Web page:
How is it possible that a loving God could call for such brutal treatment of the Canaanites. If killing them wasn’t enough, he commanded that they be driven out of their homes and out of their land. Even if we could conclude that such a thing was justified, how does God’s preference for Israel in this matter express any love whatsoever for the Canaanites? In other words, if one could show God is just in his behavior toward Canaan, where was his love? The Christian cliché: “hate the sin but love the sinner” seems to be absent here. Why?
Again, a cursory read hides many things in the text. If one wishes to really know what the text says, one must read it with the intent to know—read all the applications and let the story speak for itself. For example, the very fact that God gave the land to Israel points back to Abraham. God promised the land to Abraham and his descendants in Genesis 12:7 (cf. Genesis 13:15; 17:8). Did God say anything about the Canaanites at that time that would reveal anything about his purpose during the times of Moses and Joshua? Yes, I believe it does.
First of all, the Scripture tells us that God was very patient with the Canaanites, called Amorites in the text (Genesis 15:13-16). Four centuries passed before God submitted to judge Canaan. The text shows that judgment is not a preferred tactic. He did care for the Canaanites and wouldn’t submit to judging them until every means possible was taken to turn them away from their wickedness. To begin with, they had the example of Abraham to show them what sort of behavior God rewarded. Next they had the example of his judgment upon Sodom and the cities in the plane to show them what sort of behavior he hated (cf. 2Peter 2:6). Later, they had the examples of Isaac and Jacob to remind them of righteous behavior, but nothing seemed to be working.
Secondly, God’s promise to Abraham included a promise of blessing for the nations. Not only did God promise blessings for those who blessed Abraham and his children, but he promised an unconditional blessing for the nations in Genesis 18:18 (cf. Genesis 22:18). All nations of the earth (including the Canaanites) would be blessed, simply because Abraham obeyed God. The deed is done—Abraham already obeyed. Therefore, God has promised to bless all nations, including Canaan. After judgment comes reconciliation. Notice:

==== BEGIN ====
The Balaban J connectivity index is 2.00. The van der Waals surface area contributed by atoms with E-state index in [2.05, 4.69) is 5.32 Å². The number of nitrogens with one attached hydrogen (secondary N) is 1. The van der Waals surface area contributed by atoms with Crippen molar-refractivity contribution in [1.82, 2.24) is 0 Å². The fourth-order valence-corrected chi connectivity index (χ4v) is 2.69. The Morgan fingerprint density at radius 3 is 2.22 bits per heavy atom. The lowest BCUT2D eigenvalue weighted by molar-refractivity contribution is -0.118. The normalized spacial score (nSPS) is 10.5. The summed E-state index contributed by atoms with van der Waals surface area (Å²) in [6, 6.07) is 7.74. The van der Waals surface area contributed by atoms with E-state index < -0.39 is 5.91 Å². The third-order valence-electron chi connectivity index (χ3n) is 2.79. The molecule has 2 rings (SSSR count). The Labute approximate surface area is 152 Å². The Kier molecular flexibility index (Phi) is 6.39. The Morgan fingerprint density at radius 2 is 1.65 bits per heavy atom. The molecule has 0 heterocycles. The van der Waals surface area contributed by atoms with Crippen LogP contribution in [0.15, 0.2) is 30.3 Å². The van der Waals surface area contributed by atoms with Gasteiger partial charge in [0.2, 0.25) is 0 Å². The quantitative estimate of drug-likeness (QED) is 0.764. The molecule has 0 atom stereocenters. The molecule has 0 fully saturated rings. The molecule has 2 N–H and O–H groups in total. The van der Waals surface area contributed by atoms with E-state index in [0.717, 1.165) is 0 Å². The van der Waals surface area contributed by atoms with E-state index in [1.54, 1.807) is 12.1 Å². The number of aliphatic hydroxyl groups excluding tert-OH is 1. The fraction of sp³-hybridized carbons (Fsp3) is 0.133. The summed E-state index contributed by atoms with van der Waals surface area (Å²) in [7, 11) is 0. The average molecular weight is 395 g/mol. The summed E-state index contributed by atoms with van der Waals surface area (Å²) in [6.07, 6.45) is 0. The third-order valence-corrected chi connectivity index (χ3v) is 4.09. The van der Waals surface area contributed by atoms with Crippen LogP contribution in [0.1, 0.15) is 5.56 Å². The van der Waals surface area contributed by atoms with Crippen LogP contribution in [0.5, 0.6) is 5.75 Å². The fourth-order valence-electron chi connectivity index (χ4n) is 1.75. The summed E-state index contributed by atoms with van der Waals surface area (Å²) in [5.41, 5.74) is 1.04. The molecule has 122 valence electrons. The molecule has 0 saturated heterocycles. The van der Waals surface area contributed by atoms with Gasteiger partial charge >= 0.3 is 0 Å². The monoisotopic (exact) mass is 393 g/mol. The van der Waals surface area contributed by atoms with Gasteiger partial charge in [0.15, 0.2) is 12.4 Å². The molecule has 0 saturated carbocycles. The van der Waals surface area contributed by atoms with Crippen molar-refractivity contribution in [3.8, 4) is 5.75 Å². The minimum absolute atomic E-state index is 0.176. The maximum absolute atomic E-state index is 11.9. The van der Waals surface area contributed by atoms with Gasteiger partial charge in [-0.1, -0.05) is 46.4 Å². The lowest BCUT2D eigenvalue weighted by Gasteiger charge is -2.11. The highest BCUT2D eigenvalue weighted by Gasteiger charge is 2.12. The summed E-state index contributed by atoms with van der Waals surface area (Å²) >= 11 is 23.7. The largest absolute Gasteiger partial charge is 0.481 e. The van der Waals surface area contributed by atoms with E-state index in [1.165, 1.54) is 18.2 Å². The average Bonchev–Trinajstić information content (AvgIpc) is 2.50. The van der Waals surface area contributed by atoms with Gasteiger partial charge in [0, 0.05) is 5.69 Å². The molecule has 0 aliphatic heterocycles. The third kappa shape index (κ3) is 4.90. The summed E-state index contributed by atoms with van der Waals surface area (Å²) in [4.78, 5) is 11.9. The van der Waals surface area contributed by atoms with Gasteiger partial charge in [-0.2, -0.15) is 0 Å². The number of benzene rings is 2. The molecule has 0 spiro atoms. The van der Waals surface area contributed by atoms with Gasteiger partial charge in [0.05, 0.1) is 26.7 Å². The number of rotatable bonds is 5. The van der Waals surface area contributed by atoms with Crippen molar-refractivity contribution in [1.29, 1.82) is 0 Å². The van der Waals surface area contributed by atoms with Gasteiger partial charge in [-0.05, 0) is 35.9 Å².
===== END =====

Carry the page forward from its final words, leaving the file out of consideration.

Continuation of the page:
Zechariah 9:7 And I will take away his blood out of his mouth, and his abominations from between his teeth. But the remnant, even he, shall be for our God. And he shall be as a governor in Judah, and Ekron, like a Jebusite.
After judgment (Zechariah 9:1-6) God will remove his desire to sin (viz. blood and idols) and he will be for God. He will be as a prince of Judah – like a Jebusite (a Canaanite)! God never completely drove out the Canaanites from the land, because Israel’s heart wasn’t in it (cf. Judges 2:1-4). The remaining Canaanites were absorbed into Israel, so to have one’s sin removed was to become as a Jebusite (a Canaanite – cf. Zechariah 9:7). God intends to bless all nations similarly (cf. Psalm 87:4-6; Isaiah 19:23-25), just as he promised Abraham. Therefore, to conclude that God hates the Canaanite simply because he was the recipient of God’s judgment, is to misread the text completely, because after judgment (Zechariah 9:1-6) comes reconciliation (Zechariah 9:7). God loves the Canaanite and has already received him as his own, and continues to do so in the Gospel which has gone out to all nations.
 As I said HERE, this current theme about “making sense of the Old Testament God” is based upon the book: Is God a Moral Monster by Paul Copan. These are my thoughts about his book. He may or may not agree with the impression his book has made upon me, but I thoroughly enjoyed reading what Paul wrote and recommend his book to anyone who is looking for a good read concerning defending our faith.